When we hear about across-the-board reductions in resources or staff, we know two things right away. First, it isn't good news. Second, the cuts probably won't be "across-the-board." Experience tells us that very often those with clout who object to the cuts will receive smaller cuts or perhaps even increases. The terminology of uniformity is at odds with experience.
And suppose you're one of the (usually) few who are fired or laid off. For you, the cut is 100%, not 5% or 8%. If you're one of these, your experience of "across-the-board" is rather different from the experience of almost everyone else.
Still, despite the high price we pay for the contrast between language and action, we continue to use metaphors of uniformity as we execute the uneven reductions. Why? And what can we do instead?
- We do want to be fair. We believe that "spreading the pain" proportionately is most likely to be fair.
- Numerical fairness is an illusion. Because reducing waste in larger, more mature organizations is easier than in smaller, younger ones, identical proportional cuts in projects or departments both large and small, both mature and youthful, are inherently unfair.
- Instead of devising mathematical algorithms, choose to monitor waste — even in good times. Understand that the larger, more mature business units are better able to resist waste monitoring and reduction efforts. To truly achieve fair reductions, make reductions that are progressive with the scale and maturity of the business unit.
- Because we Across-the-board decisions
are fast, but they're
take time.usually have to make reductions quickly, we rarely have time to tailor a reduction profile that conforms accurately to the needs and objectives of the organization. Simple proportionality is an enticing expedient.
- Thoughtful decisions take time. Not having time to make a thoughtful decision is a poor excuse for making a less-than-thoughtful decision, and it's an indicator of inadequate resources at the level of the decision-maker.
- Apply whatever resources you need to make smarter decisions. If you have to, spend a little to avoid misspending even more.
- Placating the about-to-be-wounded
- The message that "we're all affected equally" calms the population. Exploiting their sense of fairness, we help people justify their own inaction and powerlessness, and we make it easier to manage the horde.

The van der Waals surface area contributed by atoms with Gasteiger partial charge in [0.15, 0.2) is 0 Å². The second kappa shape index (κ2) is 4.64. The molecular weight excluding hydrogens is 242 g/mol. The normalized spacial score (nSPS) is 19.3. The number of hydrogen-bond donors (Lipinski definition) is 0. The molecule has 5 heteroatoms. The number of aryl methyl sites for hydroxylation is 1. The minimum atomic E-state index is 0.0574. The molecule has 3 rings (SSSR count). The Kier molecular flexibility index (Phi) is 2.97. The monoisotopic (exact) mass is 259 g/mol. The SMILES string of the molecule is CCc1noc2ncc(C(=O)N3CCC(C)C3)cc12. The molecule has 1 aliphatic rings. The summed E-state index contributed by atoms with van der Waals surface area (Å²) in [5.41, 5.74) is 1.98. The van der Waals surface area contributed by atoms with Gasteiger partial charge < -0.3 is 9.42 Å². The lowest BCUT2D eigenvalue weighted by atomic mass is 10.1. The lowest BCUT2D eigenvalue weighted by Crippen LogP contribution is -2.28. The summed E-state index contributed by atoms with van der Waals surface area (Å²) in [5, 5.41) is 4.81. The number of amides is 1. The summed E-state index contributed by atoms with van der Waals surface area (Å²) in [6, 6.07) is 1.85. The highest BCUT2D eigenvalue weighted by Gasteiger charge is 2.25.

- Manipulation does work in the short term, but its effects expire quickly, leaving a residue of simmering, unresolved, and disempowering resentment. We pay for it all eventually, in distrust, cynicism, low morale and depressed performance.
- Encourage people to voice objections and then deal with them. Recognize that even though stifling objections might make the ride smoother today, it makes the ride rougher tomorrow.
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More articles on Emotions at Work:
- The Loopy Things We Do at Work
- At the end of the day, your skill at finding humor inside the dull and ordinary can make the difference
between going home exhausted and going home in a strait jacket. Adopting a twisted view of the goings-on
might just help keep you untwisted.
- Teamwork Myths: I vs. We
- In high performance teams, cooperative behavior is a given. But in the experience of many, truly cooperative
behavior is so rare that they believe that something fundamental is at work — that cooperative
behavior requires surrendering the self, which most people are unwilling to do. It's another teamwork myth.
- Scope Creep, Hot Hands, and the Illusion of Control
- Despite our awareness of scope creep's dangerous effects on projects and other efforts, we seem unable
to prevent it. Two cognitive biases — the "hot hand fallacy" and "the illusion
of control" — might provide explanations.
- Scope Creep and Confirmation Bias
- As we've seen, some cognitive biases can contribute to the incidence of scope creep in projects and
other efforts. Confirmation bias, which causes us to prefer evidence that bolsters our preconceptions,
is one of these.
- Solving the Problem of Solving Problems
- Problem solving is sometimes difficult when our biases interfere with generating candidate solutions,
or with evaluating candidates we already have. Here are some suggestions for dealing with these biases.
See also Emotions at Work for more related articles.
Forthcoming issues of Point Lookout
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- Recent research into the effectiveness of brainstorming has raised some questions. Motivated to examine alternatives, I ran into speedstorming. Here's Part II of an exploration of the properties of speedstorming. Available here and by RSS on February 27.
- And on March 6: A Pain Scale for Meetings
- Most meetings could be shorter, less frequent, and more productive than they are. Part of the problem is that we don't realize how much we do to get in our own way. If we track the incidents of dysfunctional activity, we can use the data to spot trends and take corrective action. Available here and by RSS on March 6.
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- The Power Affect: How We Express Our Personal Power
- Many people who possess real organizational power have a characteristic demeanor. It's the way they project their presence. I call this the power affect. Some people — call them power pretenders — adopt the power affect well before they attain significant organizational power. Unfortunately for their colleagues, and for their organizations, power pretenders can attain organizational power out of proportion to their merit or abilities. Understanding the power affect is therefore important for anyone who aims to attain power, or anyone who works with power pretenders. Read more about this program.